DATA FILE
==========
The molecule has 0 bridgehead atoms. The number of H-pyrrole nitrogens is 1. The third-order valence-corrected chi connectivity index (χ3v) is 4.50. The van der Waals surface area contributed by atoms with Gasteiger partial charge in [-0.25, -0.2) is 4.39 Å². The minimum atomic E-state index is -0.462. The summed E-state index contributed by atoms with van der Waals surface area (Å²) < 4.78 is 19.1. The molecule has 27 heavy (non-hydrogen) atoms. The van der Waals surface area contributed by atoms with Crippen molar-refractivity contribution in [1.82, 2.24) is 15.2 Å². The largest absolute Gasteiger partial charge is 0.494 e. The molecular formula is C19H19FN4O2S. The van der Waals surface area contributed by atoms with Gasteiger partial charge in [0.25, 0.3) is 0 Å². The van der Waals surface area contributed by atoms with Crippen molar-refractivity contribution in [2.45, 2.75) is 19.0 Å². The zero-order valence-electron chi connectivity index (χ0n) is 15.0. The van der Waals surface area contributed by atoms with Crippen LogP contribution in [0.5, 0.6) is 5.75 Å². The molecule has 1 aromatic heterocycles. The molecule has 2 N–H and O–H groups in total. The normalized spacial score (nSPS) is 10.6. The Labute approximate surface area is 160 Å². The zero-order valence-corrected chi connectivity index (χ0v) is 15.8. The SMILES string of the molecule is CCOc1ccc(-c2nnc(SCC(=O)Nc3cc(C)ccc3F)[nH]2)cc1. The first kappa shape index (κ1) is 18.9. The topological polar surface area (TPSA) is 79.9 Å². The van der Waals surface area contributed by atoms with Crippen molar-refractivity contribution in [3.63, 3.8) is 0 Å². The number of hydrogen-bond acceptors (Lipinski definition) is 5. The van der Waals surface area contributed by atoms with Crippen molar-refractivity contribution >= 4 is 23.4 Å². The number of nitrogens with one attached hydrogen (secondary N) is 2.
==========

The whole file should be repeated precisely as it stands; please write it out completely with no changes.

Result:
The molecule has 0 bridgehead atoms. The number of H-pyrrole nitrogens is 1. The third-order valence-corrected chi connectivity index (χ3v) is 4.50. The van der Waals surface area contributed by atoms with Gasteiger partial charge in [-0.25, -0.2) is 4.39 Å². The minimum atomic E-state index is -0.462. The summed E-state index contributed by atoms with van der Waals surface area (Å²) < 4.78 is 19.1. The molecule has 27 heavy (non-hydrogen) atoms. The van der Waals surface area contributed by atoms with Crippen molar-refractivity contribution in [1.82, 2.24) is 15.2 Å². The largest absolute Gasteiger partial charge is 0.494 e. The molecular formula is C19H19FN4O2S. The van der Waals surface area contributed by atoms with Gasteiger partial charge in [0.25, 0.3) is 0 Å². The van der Waals surface area contributed by atoms with Crippen molar-refractivity contribution in [2.45, 2.75) is 19.0 Å². The zero-order valence-electron chi connectivity index (χ0n) is 15.0. The van der Waals surface area contributed by atoms with Crippen LogP contribution in [0.5, 0.6) is 5.75 Å². The molecule has 1 aromatic heterocycles. The molecule has 2 N–H and O–H groups in total. The normalized spacial score (nSPS) is 10.6. The Labute approximate surface area is 160 Å². The zero-order valence-corrected chi connectivity index (χ0v) is 15.8. The SMILES string of the molecule is CCOc1ccc(-c2nnc(SCC(=O)Nc3cc(C)ccc3F)[nH]2)cc1. The first kappa shape index (κ1) is 18.9. The topological polar surface area (TPSA) is 79.9 Å². The van der Waals surface area contributed by atoms with Crippen molar-refractivity contribution in [3.63, 3.8) is 0 Å². The number of hydrogen-bond acceptors (Lipinski definition) is 5. The van der Waals surface area contributed by atoms with Crippen molar-refractivity contribution >= 4 is 23.4 Å². The number of nitrogens with one attached hydrogen (secondary N) is 2.